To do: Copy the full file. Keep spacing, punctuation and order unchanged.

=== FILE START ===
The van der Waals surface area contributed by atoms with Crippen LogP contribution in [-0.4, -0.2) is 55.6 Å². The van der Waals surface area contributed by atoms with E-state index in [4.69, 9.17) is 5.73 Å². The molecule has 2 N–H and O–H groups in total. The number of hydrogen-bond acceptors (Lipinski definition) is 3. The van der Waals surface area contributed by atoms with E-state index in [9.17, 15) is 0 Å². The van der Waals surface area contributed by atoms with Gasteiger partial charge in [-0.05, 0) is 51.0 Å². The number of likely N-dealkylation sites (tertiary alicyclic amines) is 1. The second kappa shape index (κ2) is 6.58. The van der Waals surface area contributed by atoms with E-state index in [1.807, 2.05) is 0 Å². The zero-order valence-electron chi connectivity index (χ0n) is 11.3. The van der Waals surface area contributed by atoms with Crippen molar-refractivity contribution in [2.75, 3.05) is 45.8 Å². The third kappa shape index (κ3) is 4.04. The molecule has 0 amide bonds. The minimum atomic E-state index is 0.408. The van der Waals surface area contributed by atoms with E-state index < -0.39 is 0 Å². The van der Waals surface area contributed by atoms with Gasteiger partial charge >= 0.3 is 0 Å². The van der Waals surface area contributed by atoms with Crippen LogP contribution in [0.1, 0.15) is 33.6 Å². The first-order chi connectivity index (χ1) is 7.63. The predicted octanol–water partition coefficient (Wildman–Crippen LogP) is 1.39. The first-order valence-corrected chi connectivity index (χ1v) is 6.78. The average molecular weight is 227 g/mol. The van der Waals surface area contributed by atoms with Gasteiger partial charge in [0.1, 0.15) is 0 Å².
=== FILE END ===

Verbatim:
The van der Waals surface area contributed by atoms with Crippen LogP contribution in [-0.4, -0.2) is 55.6 Å². The van der Waals surface area contributed by atoms with E-state index in [4.69, 9.17) is 5.73 Å². The molecule has 2 N–H and O–H groups in total. The number of hydrogen-bond acceptors (Lipinski definition) is 3. The van der Waals surface area contributed by atoms with E-state index in [9.17, 15) is 0 Å². The van der Waals surface area contributed by atoms with Gasteiger partial charge in [-0.05, 0) is 51.0 Å². The number of likely N-dealkylation sites (tertiary alicyclic amines) is 1. The second kappa shape index (κ2) is 6.58. The van der Waals surface area contributed by atoms with E-state index in [1.807, 2.05) is 0 Å². The zero-order valence-electron chi connectivity index (χ0n) is 11.3. The van der Waals surface area contributed by atoms with Crippen molar-refractivity contribution in [2.75, 3.05) is 45.8 Å². The third kappa shape index (κ3) is 4.04. The molecule has 0 amide bonds. The minimum atomic E-state index is 0.408. The van der Waals surface area contributed by atoms with E-state index < -0.39 is 0 Å². The van der Waals surface area contributed by atoms with Gasteiger partial charge >= 0.3 is 0 Å². The van der Waals surface area contributed by atoms with Crippen LogP contribution in [0.1, 0.15) is 33.6 Å². The first-order chi connectivity index (χ1) is 7.63. The predicted octanol–water partition coefficient (Wildman–Crippen LogP) is 1.39. The first-order valence-corrected chi connectivity index (χ1v) is 6.78. The average molecular weight is 227 g/mol. The van der Waals surface area contributed by atoms with Gasteiger partial charge in [0.1, 0.15) is 0 Å².